Fentanyl and the Current State of the Opioid Epidemic

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Fentanyl is a fully synthetic opioid that is 50 to 100 times stronger than morphine. Because of its high potency, it is most commonly used to treat severe pain, particularly after surgery.

Despite how beneficial it has been for those suffering from pain, the drug has had adverse consequences on the opioid epidemic, contributing to the significant increase in opioid-related overdose deaths. According to the National Institute on Drug Abuse, in 2017, 59% of opioid-related overdose deaths involved fentanyl, compared to just 14.3% in 2010.

Overview of the Opioid Epidemic

The United States has been fighting the opioid epidemic for years, with three distinct waves of opioid-related overdose deaths. The first surge started in the 1990s with the over-prescription of pain medications.

The second wave occurred in 2010 after law enforcement and the medical community began attempting to control opioid over-prescription, causing those addicted to pain pills to seek alternative options. Subsequently, many opioid users turned to heroin because it is cheaper and easier to access. It is now estimated that 80 percent of people who use heroin previously used prescription opioids.

Current Wave: Synthetic Opioids

The third and current wave of the opioid epidemic started in 2013 with a significant increase in overdose deaths involving synthetic opioids, primarily illicitly produced fentanyl.

According to drugs.com, as little as two to three milligrams of fentanyl can lead to an overdose.

Fentanyl not only carries a great risk of overdose due to its high potency, but its effects also fade quicker than other opioids. As a result, users often take more to sustain its euphoric effects, which increases the risk of overdose.

One of the most dangerous side effects of fentanyl is respiratory depression, which is common during an opioid-related overdose. When a person’s breathing slows or stops, it can decrease the amount of oxygen that reaches the brain. This condition, called hypoxia, can lead to coma, permanent brain damage, or even death.

Most opioid users don’t initially seek out fentanyl, and instead accidentally consume a drug laced with fentanyl. Because it is relatively inexpensive to produce compared to other opioids, many illegal drug producers lace their products, such as cocaine, heroin, methamphetamine, and MDA, with fentanyl to cut costs.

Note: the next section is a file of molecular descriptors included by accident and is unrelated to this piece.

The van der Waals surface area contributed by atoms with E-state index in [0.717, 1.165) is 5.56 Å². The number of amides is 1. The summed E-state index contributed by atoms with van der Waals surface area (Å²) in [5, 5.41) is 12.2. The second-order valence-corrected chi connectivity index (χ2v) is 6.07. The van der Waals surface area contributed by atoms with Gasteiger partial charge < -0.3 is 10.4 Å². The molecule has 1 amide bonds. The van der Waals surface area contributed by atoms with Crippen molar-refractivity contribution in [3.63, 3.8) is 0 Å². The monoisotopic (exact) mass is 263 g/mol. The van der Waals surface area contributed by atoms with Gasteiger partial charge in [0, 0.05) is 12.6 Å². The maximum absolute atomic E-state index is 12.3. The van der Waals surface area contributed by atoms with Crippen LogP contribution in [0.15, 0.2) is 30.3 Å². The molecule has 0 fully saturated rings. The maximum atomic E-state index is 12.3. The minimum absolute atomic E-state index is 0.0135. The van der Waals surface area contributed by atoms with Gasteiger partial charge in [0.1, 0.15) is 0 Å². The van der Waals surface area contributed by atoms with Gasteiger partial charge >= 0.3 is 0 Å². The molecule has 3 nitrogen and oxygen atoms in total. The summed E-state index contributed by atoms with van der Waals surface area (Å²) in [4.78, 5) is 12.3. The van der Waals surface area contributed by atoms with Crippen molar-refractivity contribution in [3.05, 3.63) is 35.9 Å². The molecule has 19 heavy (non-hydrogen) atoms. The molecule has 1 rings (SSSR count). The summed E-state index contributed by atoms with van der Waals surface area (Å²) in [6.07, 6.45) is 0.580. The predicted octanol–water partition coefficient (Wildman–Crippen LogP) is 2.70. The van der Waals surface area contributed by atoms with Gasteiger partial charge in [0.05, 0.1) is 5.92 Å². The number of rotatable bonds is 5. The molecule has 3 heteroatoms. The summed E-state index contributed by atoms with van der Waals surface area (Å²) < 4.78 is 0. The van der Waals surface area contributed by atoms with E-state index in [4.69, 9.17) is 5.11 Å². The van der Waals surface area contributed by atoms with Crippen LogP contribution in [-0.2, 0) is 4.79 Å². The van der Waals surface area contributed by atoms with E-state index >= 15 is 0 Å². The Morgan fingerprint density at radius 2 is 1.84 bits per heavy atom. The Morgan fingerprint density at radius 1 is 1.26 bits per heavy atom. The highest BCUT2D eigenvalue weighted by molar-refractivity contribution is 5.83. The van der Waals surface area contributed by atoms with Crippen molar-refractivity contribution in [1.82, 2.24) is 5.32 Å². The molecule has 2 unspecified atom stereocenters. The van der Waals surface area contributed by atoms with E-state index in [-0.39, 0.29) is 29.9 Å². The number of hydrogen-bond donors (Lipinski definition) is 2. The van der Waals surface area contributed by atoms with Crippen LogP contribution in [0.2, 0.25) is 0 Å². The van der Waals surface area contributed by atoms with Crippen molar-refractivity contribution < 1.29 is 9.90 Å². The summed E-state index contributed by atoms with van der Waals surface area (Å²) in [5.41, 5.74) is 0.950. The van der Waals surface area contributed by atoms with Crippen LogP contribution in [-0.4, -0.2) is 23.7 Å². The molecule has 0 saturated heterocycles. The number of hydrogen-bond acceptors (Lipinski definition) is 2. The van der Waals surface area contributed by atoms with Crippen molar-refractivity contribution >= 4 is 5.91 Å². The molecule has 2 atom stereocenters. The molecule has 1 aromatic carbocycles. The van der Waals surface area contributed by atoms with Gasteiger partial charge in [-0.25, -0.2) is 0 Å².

In addition, some producers add fentanyl to make their drugs more addictive in order to keep their customers coming back. As people who purchase these illegal drugs are often unaware their product contains fentanyl, they are at a greater risk for overdose.

How is Fentanyl Addictive?

Like all opioids, fentanyl works by binding to the opioid receptors in the brain to control pain and emotion. After continued use, the user builds tolerance, and their opioid receptors become less sensitive, requiring them to take a larger dose to feel the same effect. Eventually, it may become difficult for a person using opioids to experience pleasure from anything besides the drug.

Fentanyl is significantly stronger than other opioids. After an opioid user is exposed to fentanyl, their brain chemistry is altered, and they may begin to look for even more potent forms of the drug.

How is Illicitly Manufactured Fentanyl Sold?

Fentanyl is often added to other illicit drugs without the dealer or customer’s knowledge. Additionally, it is also sold in different formulations, including as a powder, dropped onto blotting papers, in eye droppers and nasal sprays, or it may be made into pills to look like prescription opioids.

The Future of the Opioid Epidemic

The opioid epidemic is multifaceted, as there are various parties and drug sub-classes involved. The COVID-19 pandemic has only exacerbated existing issues and made it more difficult for those suffering from substance abuse disorder to get help. By understanding the current drivers of the opioid epidemic, including fentanyl, policymakers can begin to implement effective solutions.

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